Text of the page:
- Royal College of Psychiatrists president Wendy Burn says workforce plans for mental health sector “hard to achieve”
- Time needed to train medical and nursing staff would make it hard to recruit the proposed 9,000 by 2020-21
- Holes could be filled by properly trained and regulated physician associates
Ambitious plans to create 21,000 new posts in the mental health sector are unlikely to be achieved in the time limit, a royal college president has warned.
Royal College of Psychiatrists president Wendy Burn told HSJ it will be “hard to achieve” the government’s mental health workforce strategy.
However, she said the new roles could be filled with physician associates given extra specialist training in mental health.
The government launched Health Education England’s long awaited workforce strategy in July, which pledged to create 21,000 new posts including nearly 9,000 additional nurses and psychiatrists.
Professor Burn said it was unlikely these jobs would be filled due to the time it takes to train clinical staff.
She added: “We can do some of it [but] it’s going to be hard to achieve the whole thing. It’s ambitious but it’s nice to see politicians thinking a bit more long term.”
Professor Burn said while it will take years to train a new cohort of psychiatric nurses and psychiatrists, the system could quickly begin to train more physician associates.
Physician associates were created to support medical teams and are recruited from bioscience graduates who are given two years of medical training.
While Professor Burn said the workforce could be bolstered with physician associates, she stressed they must be regulated and there will still be a need for more psychiatrists and nurses.
She said: “We are looking at whether we could use more [physician associates] and should there be a mental health track or enhanced training.
“Those are people we can actually get, it’s the one bit of the workforce I see we can get people – you cannot get doctors or nurses.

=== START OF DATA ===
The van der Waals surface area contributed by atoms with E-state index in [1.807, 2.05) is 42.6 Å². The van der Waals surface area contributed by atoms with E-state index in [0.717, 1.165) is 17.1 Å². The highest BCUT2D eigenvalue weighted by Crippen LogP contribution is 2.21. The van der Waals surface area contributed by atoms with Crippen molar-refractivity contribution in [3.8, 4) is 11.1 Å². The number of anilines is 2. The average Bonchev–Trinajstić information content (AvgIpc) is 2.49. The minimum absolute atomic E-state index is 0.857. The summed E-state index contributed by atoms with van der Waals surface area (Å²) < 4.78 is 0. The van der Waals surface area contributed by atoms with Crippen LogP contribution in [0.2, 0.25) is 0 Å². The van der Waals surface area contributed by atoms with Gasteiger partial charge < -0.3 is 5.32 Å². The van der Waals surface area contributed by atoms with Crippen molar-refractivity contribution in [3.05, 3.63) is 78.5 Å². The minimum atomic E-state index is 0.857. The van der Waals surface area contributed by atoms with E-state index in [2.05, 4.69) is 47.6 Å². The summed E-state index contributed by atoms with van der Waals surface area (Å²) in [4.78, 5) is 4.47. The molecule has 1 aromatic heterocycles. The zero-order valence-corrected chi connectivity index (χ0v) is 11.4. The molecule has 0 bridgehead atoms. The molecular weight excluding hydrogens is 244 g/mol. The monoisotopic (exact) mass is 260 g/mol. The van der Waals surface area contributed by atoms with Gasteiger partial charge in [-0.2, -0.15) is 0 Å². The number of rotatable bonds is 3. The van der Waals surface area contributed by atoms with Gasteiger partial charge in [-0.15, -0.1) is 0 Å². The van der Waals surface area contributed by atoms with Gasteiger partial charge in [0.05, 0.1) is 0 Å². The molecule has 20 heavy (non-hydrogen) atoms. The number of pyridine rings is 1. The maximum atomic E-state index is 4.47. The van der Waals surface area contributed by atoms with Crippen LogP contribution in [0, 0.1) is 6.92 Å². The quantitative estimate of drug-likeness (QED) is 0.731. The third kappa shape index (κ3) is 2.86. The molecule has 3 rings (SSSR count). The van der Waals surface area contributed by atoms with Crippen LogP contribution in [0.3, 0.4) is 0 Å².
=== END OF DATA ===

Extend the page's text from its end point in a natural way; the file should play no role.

“We need to get a bit more work on how we can use them better in mental health and what training they might get. But I think that’s a potential win.
“[The college] is clear we want them to be regulated.”
HSJ understands HEE is interested in running a small number of pilots where physician associates are placed in mental health trusts and funded to have specialist training.
Professor Burn said one way of recruiting more physician associates to work in mental health would be to allow people with psychology degrees to apply for training.
She said: “We know there are lots of people with psychology degrees who would want to work with patients but can’t. It’s possible people with psychology degrees might be interested in doing the training and working in mental health.”
This move would be in keeping with proposals in the HEE mental health workforce strategy for medical schools to accept students with psychology A levels as one of their subjects.
HSJ understands a record number of applicants applied to specialise in psychiatry for their CT1 year beginning this autumn – more than the 696 in 2016 but HEE has not released the figures.
The college is working with HEE and the British Medical Association to bolster psychiatrist numbers and improve the retention of staff. The mental health sector had 20,000 vacancies when the HEE workforce plan was published and 21,000 staff are expected to leave the sector by 2020-21.
Work to resolve this includes:
- a new child and adolescent programme to train more children and young people’s psychiatrists;
- a longer term workforce strategy going beyond the Five Year Forward View for Mental Health;
- increasing the number of psychiatry training posts at medical schools; and
- working with the BMA to improve rotas and conditions to retain more staff.